The Ground Shakes as 100,000 People Join the “Awa Odori” Traditional Dance Festival!

Everybody comes together and dances as one

A group of dancers at the Awa Dance Festival is called a “ren,” which means a companion or a friend. The Awa dance begins with solo practice, then training as a group before finally becoming a “ren.” Individual moves are a no-no. Traditionally, female participants would strive for elegance and men for a display of power, but everyone is on equal footing here. Child performers are a big part of the celebration, too.

People from all over the world take part in Awa Odori

At Tokushima’s original Awa Dance Festival, you’ll witness over 1000 different “ren,” formed famous by troupes, business associations and other groups who all go through a tough practice regimen. And don’t worry, you can take part in the action in the special “Wa Odori” event. Over 100,000 people join the revelry every night for four nights straight. For the traditional “otoko (men’s) odori” men wear a “happi” coat or a rolled up yukata to perform the “hanten odori” or “yukata odori” dance styles respectively. The bold and sometimes comical movements are a sight to behold.

“otoko odori”
Men perform the bold “otoko odori”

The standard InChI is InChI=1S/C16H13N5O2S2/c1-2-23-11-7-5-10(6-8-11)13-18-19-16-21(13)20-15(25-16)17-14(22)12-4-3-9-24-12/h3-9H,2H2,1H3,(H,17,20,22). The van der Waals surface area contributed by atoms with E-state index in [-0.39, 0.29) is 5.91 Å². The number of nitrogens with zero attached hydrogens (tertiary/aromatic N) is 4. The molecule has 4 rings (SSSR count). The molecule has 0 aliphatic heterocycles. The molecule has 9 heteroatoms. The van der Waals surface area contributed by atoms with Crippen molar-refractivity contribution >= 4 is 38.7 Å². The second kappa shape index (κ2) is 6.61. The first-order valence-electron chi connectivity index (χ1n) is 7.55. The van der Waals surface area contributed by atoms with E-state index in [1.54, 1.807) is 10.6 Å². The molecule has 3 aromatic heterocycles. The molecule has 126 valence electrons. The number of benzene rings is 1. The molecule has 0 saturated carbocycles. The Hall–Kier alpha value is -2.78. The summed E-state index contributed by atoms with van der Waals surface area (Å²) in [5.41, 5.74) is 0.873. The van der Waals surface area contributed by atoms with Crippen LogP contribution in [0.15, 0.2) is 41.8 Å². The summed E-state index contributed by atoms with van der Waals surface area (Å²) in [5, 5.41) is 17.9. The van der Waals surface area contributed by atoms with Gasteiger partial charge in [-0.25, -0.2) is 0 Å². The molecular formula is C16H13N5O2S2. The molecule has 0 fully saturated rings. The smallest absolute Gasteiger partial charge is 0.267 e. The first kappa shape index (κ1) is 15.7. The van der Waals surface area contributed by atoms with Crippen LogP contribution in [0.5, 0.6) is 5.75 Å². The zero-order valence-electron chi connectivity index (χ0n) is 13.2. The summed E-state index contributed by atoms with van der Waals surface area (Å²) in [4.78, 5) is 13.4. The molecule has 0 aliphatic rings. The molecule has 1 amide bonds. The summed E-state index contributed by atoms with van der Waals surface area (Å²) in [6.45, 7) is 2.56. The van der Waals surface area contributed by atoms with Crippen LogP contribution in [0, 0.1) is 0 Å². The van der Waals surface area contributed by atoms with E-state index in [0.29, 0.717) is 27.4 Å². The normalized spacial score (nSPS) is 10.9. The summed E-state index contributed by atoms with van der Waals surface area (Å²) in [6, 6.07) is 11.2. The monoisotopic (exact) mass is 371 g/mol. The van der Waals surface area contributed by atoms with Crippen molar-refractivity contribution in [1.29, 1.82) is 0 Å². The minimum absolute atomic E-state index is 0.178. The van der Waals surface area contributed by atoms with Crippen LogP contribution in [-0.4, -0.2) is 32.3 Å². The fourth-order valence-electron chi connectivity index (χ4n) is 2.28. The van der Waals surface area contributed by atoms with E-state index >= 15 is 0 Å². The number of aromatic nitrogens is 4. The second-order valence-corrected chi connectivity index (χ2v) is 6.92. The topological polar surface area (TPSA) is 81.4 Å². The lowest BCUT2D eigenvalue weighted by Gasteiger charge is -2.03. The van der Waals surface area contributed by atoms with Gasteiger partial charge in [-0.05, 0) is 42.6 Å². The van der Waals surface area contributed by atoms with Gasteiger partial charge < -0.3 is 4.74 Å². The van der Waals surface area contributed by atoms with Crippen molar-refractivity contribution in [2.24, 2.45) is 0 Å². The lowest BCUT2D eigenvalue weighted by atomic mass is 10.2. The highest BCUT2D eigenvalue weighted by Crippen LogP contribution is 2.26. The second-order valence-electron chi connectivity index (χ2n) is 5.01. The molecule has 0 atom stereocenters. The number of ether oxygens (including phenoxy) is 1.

Conversely, women usually don an “amigasa” braided straw hat and geta clogs when they perform their traditional “onna (women’s) odori”. Their graceful movements hold the similar allure of synchronized swimming.

“onna odori”
Women mimic flowers blooming in their “onna odori”

The various instruments that inspire the Awa Odori dance and keep the tempo high are collectively known as “narimono”. The flute defines the main melody, with the shamisen following its lead. The low, thunderous beat of the large taiko drum makes a primal connection with spectators, while the rhythmic beats of the smaller shimedaiko and tsuzumi (finger tap drum) sets the pace for the whole dance. The conductor of the musical troupe plays a bell, which rings out above the whole sound.

Watch from the Stands or Join the Group!

Musical performers pass by the spectator stands
Taiko, shamisen, flutes, and bells provide Awa Odori musical accompaniment at the Aibahama performance area

When Awa Odori is on, there are special paid spectator stands called “sajiki” set up along procession areas throughout Tokushima City. Same-day tickets will only set you back approximately ¥1,200 to ¥2,000.
The party happens at five main locations: Aibahama, Tokushima Municipal Office’s Shiyakusho-mae, Minamiuchi-machi and Konyamachi open-air dance plazas, In addition, the Awa Odori Kaikan indoor venue is one of the best places to witness the top-ranked “ren”. Awa Odori takes the town by storm!

If you want to get in on the action, visitors can head to the Hashimoto Soba restaurant in the Shinmachibashi Kitadzume district. Spontaneous odori pop up in parking lots and public squares, too!
Refer to the “Niwaka-ren rendezvous” map below for more places where you can join the frenzy of Awa Odori yourself! Times listed on the website.

The two Niwaka-ren rendezvous points are the Motomachi Dance square and the Citizen square. Walkable from JR Tokushima station.

Awa Odori

[Event Dates] Saturday August 12th – 15th 2017

[Getting There] Appropriately 15 minutes on foot from JR Tokushima station

[Contact] Tokushima-city Tourism Association